The Arsonist by Stephanie Oakes
Hi! I am finally back after losing many copies of my review to the internet’s trigger-happy hands and phew… this is a long one. I do understand the irony of writing a review about starting fires in a blog dedicated to stopping them, but this does not relate at all to the bushfires and I hope I haven’t unintentionally offended anyone. Well enough of me! Here is the review!
‘The Arsonist’ by Stephanie Oakes is the Pastafarian of YA novels.
Instead of adhering to the now-stereotypical heart-pounding scene-changing YA mysteries that promise blood and murder on shiny blurbs, ‘The Arsonist’ exists in a fluid in-between state of genre, combining the slower pace and authentic setting of historical fiction, the in-depth exploration and character-writing of a contemporary commentary and the twisty slipperiness of a mystery novel.
Told from three different viewpoints, Oakes conceives every character fully-formed, establishing each character voice with such clarity, that every consecutive chapter overflows with singular personality and vigour.
“[There is] Molly Mavity … not a normal teenage girl. For one thing, her father is a convicted murderer, and his execution date is fast approaching. For another, Molly refuses to believe that her mother is dead, and she waits for the day when they’ll be reunited . . . despite all evidence that this will never happen.
Pepper Yusef … not your average teenage boy. A Kuwaiti immigrant with epilepsy, serious girl problems, and the most useless seizure dog in existence, he has to write a series of essays over the summer . . . or fail out of school.
And Ava Dreyman—the brave and beautiful East German resistance fighter whose murder at seventeen led to the destruction of the Berlin Wall—is unlike anyone you’ve met before.”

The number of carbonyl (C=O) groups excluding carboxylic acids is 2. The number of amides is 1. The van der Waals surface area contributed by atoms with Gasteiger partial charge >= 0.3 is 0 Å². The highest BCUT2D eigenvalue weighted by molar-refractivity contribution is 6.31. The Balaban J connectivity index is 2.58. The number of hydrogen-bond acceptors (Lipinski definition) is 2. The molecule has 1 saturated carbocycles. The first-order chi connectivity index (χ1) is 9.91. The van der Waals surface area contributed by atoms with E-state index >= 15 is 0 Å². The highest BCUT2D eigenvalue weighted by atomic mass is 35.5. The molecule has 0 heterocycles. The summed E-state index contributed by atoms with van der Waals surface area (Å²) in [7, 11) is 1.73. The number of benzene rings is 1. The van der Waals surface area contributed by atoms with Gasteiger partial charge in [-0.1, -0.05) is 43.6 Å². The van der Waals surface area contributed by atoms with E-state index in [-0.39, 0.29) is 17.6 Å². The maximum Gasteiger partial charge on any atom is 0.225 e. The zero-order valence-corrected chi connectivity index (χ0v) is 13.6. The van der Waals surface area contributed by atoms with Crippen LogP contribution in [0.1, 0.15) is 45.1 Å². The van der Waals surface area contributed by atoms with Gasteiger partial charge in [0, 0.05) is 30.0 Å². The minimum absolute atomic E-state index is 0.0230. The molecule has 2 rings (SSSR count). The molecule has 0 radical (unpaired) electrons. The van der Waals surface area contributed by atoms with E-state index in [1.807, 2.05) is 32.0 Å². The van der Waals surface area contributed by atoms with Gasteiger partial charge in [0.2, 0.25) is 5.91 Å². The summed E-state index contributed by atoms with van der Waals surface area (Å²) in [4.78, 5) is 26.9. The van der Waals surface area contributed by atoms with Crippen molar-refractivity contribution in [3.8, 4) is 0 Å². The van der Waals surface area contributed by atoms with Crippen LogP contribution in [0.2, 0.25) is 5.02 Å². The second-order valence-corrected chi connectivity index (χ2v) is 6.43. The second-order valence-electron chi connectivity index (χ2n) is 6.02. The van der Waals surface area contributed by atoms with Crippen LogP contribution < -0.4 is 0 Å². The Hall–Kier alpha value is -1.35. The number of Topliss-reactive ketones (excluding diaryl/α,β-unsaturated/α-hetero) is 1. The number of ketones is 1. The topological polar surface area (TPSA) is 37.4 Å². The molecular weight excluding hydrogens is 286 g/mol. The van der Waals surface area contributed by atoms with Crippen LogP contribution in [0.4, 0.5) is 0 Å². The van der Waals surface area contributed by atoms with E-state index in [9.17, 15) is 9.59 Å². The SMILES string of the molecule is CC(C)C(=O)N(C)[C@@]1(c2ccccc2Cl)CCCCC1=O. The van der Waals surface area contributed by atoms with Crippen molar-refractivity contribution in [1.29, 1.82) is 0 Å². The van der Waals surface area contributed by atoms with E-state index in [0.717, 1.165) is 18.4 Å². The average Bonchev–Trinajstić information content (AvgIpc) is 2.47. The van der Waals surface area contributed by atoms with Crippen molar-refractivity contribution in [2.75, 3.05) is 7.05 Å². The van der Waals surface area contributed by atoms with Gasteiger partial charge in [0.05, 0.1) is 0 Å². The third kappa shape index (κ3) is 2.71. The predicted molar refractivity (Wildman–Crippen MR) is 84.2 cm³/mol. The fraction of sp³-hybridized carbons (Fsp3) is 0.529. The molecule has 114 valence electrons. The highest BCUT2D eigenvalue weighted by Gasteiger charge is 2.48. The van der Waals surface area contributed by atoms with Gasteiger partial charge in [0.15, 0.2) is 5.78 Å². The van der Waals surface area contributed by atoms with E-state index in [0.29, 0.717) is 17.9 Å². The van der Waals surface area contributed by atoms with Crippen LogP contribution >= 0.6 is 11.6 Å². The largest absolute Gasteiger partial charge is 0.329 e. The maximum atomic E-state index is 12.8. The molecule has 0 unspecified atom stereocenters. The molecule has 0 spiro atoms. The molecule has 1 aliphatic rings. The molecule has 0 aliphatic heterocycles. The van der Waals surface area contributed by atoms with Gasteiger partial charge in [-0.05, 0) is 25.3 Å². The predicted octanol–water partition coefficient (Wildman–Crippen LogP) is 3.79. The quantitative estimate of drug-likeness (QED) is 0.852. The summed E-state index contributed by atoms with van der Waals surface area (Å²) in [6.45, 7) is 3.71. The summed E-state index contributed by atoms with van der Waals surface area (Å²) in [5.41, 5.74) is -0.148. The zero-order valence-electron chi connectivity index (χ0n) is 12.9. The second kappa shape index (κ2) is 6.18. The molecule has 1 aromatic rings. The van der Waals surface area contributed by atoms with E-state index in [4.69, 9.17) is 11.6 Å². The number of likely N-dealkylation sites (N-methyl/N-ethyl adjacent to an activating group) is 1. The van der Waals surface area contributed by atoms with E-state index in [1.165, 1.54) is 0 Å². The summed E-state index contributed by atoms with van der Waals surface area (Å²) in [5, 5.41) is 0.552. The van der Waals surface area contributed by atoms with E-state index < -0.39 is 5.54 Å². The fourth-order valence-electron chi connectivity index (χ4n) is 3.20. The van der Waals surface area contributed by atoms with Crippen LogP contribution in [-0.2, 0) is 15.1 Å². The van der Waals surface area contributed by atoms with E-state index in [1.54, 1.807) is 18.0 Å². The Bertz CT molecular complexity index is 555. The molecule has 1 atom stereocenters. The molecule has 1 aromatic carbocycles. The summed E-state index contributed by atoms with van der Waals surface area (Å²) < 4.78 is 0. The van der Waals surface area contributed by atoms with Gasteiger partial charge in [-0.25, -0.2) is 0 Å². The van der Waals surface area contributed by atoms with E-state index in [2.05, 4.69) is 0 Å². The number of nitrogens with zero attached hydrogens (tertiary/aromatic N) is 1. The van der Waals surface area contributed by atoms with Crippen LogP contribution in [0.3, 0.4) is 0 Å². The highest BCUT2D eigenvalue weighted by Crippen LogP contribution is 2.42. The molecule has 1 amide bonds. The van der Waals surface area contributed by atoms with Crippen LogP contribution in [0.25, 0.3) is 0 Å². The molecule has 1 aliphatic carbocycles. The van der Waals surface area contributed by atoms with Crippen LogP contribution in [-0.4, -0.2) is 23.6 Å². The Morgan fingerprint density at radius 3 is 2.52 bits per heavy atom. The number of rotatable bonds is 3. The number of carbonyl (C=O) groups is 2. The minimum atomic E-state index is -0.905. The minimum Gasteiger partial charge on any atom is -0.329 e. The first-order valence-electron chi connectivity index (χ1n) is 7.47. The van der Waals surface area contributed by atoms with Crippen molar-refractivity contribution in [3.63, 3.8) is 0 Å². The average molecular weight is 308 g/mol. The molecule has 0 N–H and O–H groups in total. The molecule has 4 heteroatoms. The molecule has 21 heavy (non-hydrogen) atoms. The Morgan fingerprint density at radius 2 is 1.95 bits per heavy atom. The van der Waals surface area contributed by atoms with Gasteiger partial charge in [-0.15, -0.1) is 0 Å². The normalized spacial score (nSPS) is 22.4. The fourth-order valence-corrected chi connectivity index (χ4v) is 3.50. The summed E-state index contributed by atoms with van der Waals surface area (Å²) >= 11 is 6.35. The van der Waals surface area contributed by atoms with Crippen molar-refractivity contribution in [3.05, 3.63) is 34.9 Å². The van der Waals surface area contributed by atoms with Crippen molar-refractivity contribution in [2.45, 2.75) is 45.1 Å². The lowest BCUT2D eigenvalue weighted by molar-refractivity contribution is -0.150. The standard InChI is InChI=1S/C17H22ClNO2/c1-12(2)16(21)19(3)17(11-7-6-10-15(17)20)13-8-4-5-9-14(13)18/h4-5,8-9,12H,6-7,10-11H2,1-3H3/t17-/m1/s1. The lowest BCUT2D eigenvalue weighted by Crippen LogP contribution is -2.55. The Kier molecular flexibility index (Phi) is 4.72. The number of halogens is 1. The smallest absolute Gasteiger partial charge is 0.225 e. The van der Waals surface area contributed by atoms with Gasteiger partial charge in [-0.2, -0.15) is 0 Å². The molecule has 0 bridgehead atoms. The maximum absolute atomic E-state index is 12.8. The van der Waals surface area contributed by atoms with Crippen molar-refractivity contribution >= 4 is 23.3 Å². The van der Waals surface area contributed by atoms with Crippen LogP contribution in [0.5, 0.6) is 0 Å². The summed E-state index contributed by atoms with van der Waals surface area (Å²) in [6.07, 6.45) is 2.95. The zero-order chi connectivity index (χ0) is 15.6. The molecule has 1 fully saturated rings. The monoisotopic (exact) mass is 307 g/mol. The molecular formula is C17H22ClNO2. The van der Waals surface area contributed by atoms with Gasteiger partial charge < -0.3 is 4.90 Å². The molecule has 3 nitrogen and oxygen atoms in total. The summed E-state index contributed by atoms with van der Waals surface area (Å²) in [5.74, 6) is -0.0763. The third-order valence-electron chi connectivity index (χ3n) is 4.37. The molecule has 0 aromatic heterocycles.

Oakes’ writing is sharp and pointed, a refreshing breather from popular flowery prose, and is suitably so, seamlessly bridging the gap between Molly and Ava’s timelines and piecing together the twists and turns to create a beautiful and surprising jigsaw when finally realised.
However, for me, the best part of the book was it’s exploration of deep themes.
As you can presumably predict based on the book’s title, there are many mentions of literal fire throughout the novel. The fire set by Walter Mavity that murdered an innocent family. The oil fires of Kuwaiti that killed Pepper’s father. And the fires Ava’s mother began that placed her family under the cruel eye of the Stasi. However, below the surface, it is the two-pronged symbolism of fire as both destructive and regenerative that was at the true core of the story; a powerful metaphor echoed through Oakes’ portrayal of how familial generations simultaneously reflect and contrast from each other. Using the Mavity family as an example, Walter Mavity, arsonist tendencies not only resulted in the loss of innocent lives, but also burned the fragile trust between him and his daughter, shattering their father-daughter relationship. Here we are shown the harmful side of fire. On the other hand, Molly used fire to burn her lighthouse, also representing how she has let go of the past that has smothered her life and is essentially starting anew.
The finesse with which Oakes handles these themes is really wonderful, and her writing of the bigger picture aspects of the novel is truly skillful.
HOWEVER (you knew it was coming… it’s not a guppy review without negatives)
I wish I could say the same for the smaller details of the plot…
Working special normally-only-confined-to-movie magic, the characters are thrown into oh so convenient situations, with side characters found in the click of a mouse, and passports developed impossibly fast. To me, this did not particularly influence my enjoyment of the book, but occasionally, I was thrown a little off-balance by the ease with which the protagonists discovered clues, escape criminal conviction and travelled to different countries. Also, the book was a little eccentric in some areas, so if you aren’t a fan of ‘quirky’ contemporary, I would not recommend this.
But as a whole, this book was, if not a rave-worthy read, an interesting one.
“And now I’ve arrived at the last moment of my life, the last words I will write in this journal. I am thinking of the first words of another book. It was a pleasure to burn.
More than anything, it was a pleasure to live.”
★★★★ (4.1 stars)